Decade of Decadence: A Timeline of the Eighties Sunset Strip - Rolling Stone
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Decade of Decadence: A Timeline of the Eighties Sunset Strip

Mötley Crüe, Poison, Guns N’ Roses and the street behind rock’s most excessive scene

Guns and roses, Axl Rose, Izzy Stradlin, Slash, Steven Adler and Duff McKagan

Guns N' Roses in 1985

Jack Lue/Michael Ochs Archives/Getty

"Livin' in L.A. is so much-a . . . fffuuuun!" screeched Faster Pussycat's Taime Downe in 1987. And nowhere was the party crazier, sleazier or more glam-rockin' than the Sunset Strip, where big-haired dudes and the girls who loved them turned the boulevard into their own personal playground.

Of course, Eighties metal men were far from the first rockers to run wild in West Hollywood — just ask the Doors, who functioned as the house band at the Whisky a Go Go in the late Sixties, and whose singer, Jim Morrison, balanced on a railing on the roof of a 16-story building on the Strip as if it were a tightrope. Or Led Zeppelin, who in the following decade would rent out up to six floors of the Hyatt on Sunset, a.k.a. the Hyatt House, a.k.a. the Riot House, and initiate a groupie-shagging, television-smashing, motorcycle-down-the-hallway-driving den of debauchery.

A lot to live up to, perhaps, but it was a challenge that Mötley Crüe, Guns N' Roses, Ratt, W.A.S.P., Poison, L.A. Guns, Faster Pussycat and the rest of the Eighties glam lot were more than happy to take on. "You had to be able to put up . . . not 100 percent, but 1,000 percent," says Poison singer Bret Michaels. Or, as Crüe frontman Vince Neil put it in the band's gloriously degenerate 2001 autobiography, The Dirt. "We'd get drunk, do crazy amounts of cocaine and walk the circuit in stiletto heels, stumbling all over the place. The Sunset Strip was a cesspool of depravity."

Which is more than enough reason for Rolling Stone to take a look back on what is quite possibly the Strip's greatest decade of decadence — the 1980s. And while not everything chronicled in the timeline below happened on Sunset Blvd., per se, the Strip has always been as much a vibe as a locale. Welcome to the jungle, baby, where you can learn to live like an animal and — if you're really, really lucky — even sell a record or two.

stevie Rachelle

Stevie Rachelle of "American Hair Band" and Tuff (Photo by Annamaria DiSanto/WireImage)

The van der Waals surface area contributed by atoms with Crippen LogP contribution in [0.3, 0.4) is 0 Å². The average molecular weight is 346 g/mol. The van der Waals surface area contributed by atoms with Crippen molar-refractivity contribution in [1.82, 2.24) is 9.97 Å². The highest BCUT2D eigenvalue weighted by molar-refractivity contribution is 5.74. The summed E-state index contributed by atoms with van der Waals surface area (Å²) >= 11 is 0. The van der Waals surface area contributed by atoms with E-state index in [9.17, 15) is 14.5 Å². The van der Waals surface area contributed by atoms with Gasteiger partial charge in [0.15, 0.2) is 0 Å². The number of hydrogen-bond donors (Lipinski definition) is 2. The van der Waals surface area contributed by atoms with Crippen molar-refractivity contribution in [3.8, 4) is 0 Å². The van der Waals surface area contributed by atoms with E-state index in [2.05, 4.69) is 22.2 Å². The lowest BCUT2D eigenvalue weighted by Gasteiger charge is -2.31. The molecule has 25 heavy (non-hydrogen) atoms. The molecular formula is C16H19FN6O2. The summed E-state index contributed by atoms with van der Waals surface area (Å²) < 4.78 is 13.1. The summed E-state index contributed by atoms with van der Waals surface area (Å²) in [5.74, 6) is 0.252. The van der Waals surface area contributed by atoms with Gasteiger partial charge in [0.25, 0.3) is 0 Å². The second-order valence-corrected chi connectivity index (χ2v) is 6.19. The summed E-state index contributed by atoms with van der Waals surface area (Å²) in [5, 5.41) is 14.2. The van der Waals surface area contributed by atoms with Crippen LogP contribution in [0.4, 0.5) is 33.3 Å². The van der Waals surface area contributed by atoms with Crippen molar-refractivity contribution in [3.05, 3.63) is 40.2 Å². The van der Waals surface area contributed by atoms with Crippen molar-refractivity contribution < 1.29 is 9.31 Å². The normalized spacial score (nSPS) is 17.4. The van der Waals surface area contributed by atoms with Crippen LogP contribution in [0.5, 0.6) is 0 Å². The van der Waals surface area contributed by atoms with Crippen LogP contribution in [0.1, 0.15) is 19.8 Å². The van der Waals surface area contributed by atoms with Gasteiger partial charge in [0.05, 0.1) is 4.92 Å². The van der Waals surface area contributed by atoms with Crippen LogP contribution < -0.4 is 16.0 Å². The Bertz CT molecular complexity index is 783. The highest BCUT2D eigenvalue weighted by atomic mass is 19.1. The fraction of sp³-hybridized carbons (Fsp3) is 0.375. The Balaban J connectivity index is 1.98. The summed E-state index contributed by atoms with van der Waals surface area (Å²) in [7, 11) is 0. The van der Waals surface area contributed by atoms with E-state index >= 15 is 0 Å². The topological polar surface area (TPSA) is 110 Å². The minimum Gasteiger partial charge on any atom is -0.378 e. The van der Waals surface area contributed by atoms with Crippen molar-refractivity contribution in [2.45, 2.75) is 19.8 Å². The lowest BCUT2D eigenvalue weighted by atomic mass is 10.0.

Annamaria DiSanto/WireImage/Getty

1987: The Battle of the Sunset Stars

"Within one-to-three square miles on a Friday, Saturday night, there were probably 50 to 75 bands playing," says Stevie Rachelle, who moves from Wisconsin to L.A. in the spring of 1987 to front the very Poison-esque Tuff. "I mean, on one corner you had Gazzarri's, and then there's, like, a bank, and then the Rainbow and then the Roxy. If somebody lights off a pack of firecrackers, anyone standing in front of any of those clubs might get hit. They're that close. Then you go another block and there's the Whisky. Another mile down, at the corner of Sunset and Crescent [Heights] is the Coconut Teaszer. Trying to get people to come and watch your band play at one of these places from, say, 9:30 to 10:15? There's a lot of choice. And then it's like, 'That band's drummer has a bigger drum set!' Or, 'Those guys have a faster guitarist!' Or, 'Their singer's hair is bigger!' There was so much competition to draw these people. Whatever you saw on Headbangers Ball or in Metal Edge, there were hundreds of those bands in Hollywood."

seventh veil

highlander411/Flickr

April 13, 1987: Mötley Crüe Peeks Under the Veil

Of the many gentlemen's clubs named-checked in Mötley Crüe's stripper anthem, "Girls, Girls, Girls," two are on the actual Strip — the Body Shop (whose neon sign proudly reads GIRLS GIRLS GIRLS) and the Seventh Veil. Mötley reportedly plans to film the iconic video for the song, shot on April 13, 1987, at the former. But due to the strict no-alcohol policy, they hightail it over to the latter.

gils liquor

05 May 2000 --- ©2000 RAMEY PHOTO AGENCY Gil Turners Liquor and sheriff after Halle Berrys Accident 2-25-2000 WD --- Image by © ©2000 Phil Ramey AGENCY/RameyPix/Corbis

Phil Ramey AGENCY/RameyPix/Corbis

1987: Enjoying the Rest of the Strip